Lights, Camera, Information

Larry Saxton | 8/12/2009, 9:48 a.m.

While hosting €The Reporters Roundtable€ in 2005, a public affairs show which discusses issues that affect the District Government, and airs on DCTV cable channel 16, Denise Rolark Barnes, publisher of The Washington Informer newspaper, got the idea to do a television show. Rolark Barnes envisioned a show that would expand on those issues and discuss articles that appeared in The Informer.

Rolark Barnes sees €The Washington Informer News Show€ as a natural progression towards a vision her late father and founder of the newspaper, Calvin W. Rolark, had in 1964.

€My father started the Washington Informer Publishing Company, Inc., and about a year later he published a book called €Know Your D.C. Government.€ He also had a radio show on WYCB 1350-AM called €Sound Off€ for 16 years, which was an extension of what he was doing in the newspaper,€ Rolark Barnes said.

€Looking into his mind gave me the idea that he envisioned a company that would broaden the mission of The Washington Informer in other forms of media. He wanted to make sure that not only the African American community would get a positive perspective [of what we do to] improve the quality of life in our community, but also to speak to folks outside of our community, so they could see the other side of the story about what African Americans were doing, as well. He wanted us to continue to inform, educate, inspire and motivate,€ Rolark Barnes said.

Through interviews and panel discussions, viewers can now put a face to the reporters who write the stories.

€What we are trying to go for is a perfect synergy. If there is a story in the newspaper, we can touch on it on the show, and vice versa. It gives us the opportunity to follow up,€ said Mark Leeke of DCTV, who has worked on the show for the past three years in a variety of areas, including directing and editing.

€An example of that was when the Jena 6 cases were going on. We brought in a councilmember and an activist to talk about what was actually going on in the court case. In the next show, we brought in a photographer and another activist who actually went down South to the demonstrations to talk about their experiences. We covered the subject, but we covered it from different angles,€ Leeke said.

Norma Porter, who co-producers the show, is also one of The Informer€s reporters.

€Sometimes when I go out to report, I try to feel out what is a good visual element that would translate into television. Not all the people in our community read the newspaper, but [the show] could help those that don€t read the newspaper be enticed to do so because they are caught by the visual element of the show,€ Porter said.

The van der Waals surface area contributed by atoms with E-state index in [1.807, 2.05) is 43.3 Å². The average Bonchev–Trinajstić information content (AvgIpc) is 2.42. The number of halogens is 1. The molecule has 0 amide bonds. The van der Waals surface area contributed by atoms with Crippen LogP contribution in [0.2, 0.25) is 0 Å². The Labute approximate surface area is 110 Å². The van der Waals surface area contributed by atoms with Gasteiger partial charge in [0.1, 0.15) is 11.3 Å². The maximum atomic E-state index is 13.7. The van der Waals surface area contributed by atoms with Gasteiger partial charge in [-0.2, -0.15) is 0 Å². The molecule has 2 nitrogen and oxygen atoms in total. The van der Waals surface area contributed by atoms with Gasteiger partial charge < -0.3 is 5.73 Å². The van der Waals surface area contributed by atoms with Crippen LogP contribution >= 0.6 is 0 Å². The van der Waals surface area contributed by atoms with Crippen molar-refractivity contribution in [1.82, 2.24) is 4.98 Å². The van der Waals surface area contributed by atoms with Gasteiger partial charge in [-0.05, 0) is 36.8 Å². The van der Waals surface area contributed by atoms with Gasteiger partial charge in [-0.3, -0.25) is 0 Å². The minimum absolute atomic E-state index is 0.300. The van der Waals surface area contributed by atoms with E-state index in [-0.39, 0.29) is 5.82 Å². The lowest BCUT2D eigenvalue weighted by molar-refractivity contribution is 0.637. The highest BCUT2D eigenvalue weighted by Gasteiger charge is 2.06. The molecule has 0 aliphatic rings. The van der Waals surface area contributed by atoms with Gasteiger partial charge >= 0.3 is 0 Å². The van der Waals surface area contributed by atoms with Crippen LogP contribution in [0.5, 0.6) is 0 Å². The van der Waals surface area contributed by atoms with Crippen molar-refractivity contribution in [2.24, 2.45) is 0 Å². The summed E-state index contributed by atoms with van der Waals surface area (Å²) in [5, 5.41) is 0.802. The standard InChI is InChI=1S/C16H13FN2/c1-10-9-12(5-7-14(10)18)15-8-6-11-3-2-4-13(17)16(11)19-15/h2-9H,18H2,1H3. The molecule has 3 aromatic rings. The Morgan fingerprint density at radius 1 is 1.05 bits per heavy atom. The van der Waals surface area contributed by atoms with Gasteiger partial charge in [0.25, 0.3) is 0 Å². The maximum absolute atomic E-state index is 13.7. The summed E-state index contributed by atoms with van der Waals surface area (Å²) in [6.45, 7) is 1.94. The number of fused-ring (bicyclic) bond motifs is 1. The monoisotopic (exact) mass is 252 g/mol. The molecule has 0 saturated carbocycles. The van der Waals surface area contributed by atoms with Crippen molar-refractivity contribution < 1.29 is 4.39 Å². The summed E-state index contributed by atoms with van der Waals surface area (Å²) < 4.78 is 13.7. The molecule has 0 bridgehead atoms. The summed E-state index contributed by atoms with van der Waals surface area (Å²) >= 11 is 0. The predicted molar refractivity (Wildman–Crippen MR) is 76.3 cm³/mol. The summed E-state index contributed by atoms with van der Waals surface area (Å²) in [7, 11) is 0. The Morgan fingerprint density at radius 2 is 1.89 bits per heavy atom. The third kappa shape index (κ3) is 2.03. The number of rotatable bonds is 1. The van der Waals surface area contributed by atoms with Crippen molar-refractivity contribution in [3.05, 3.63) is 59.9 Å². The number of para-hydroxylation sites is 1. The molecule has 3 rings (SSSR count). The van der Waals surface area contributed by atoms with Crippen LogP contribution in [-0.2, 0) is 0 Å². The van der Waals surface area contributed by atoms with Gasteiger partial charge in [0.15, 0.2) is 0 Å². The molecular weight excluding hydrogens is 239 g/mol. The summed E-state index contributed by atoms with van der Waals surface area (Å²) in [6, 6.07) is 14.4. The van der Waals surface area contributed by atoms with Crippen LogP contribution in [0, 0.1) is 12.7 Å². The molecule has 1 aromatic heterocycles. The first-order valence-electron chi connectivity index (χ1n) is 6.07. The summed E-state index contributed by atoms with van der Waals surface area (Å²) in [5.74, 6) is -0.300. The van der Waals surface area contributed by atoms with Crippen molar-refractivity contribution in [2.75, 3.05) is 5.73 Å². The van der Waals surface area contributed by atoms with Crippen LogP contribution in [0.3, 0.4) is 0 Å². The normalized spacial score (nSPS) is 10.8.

Bob Thomas, director of Operations at DCTV since 2008, said he envisions a long and important partnership with the show.

€They provide a different form of news, not just the copycats you get on the main networks. They deal with what€s in the neighborhoods and the issues that affect D.C. locally,€ Thomas said, calling the show the anchor of their non-profit channel.

Ron Burke, marketing director for The Washington Informer, views the growth into a multi-media company as a win-win for the Informer, as well as the community.

€The TV show is non-commercial, so you can€t sell a product or a service, but you can certainly do branding to let readers, and viewers know who your company is. You can have a logo and a contact number, or you can underwrite a show for a fee, and basically get a billboard ad or an audio ad,€ Burke said.

€The overall vision is to become a multi-media organization, including the newspaper, the Web site, e-mail blasts to clients and the television show. We can reach readers, viewers and our community in a number of different ways with the understanding that the world is changing and people get their information in different ways. The issues that we talk about on our show affect our community,€ Rolark Barnes said.

Rolark Barnes also sees The Informer as having global potential.

€I€m finding Web sites, internationally, that are either quoting from, or pointing to stories we€ve done in The Informer.

€They know they are going to see positive news about the African American community and a perspective that they might not get in any other media that they might consume,€ she said.

The Washington Informer TV Show airs on DCTV Public Cable Access (Comcast channels 95 & 96) and RCN (channels 10 & 11) on Sundays at 1 p.m. and again on Wednesday at 8 p.m.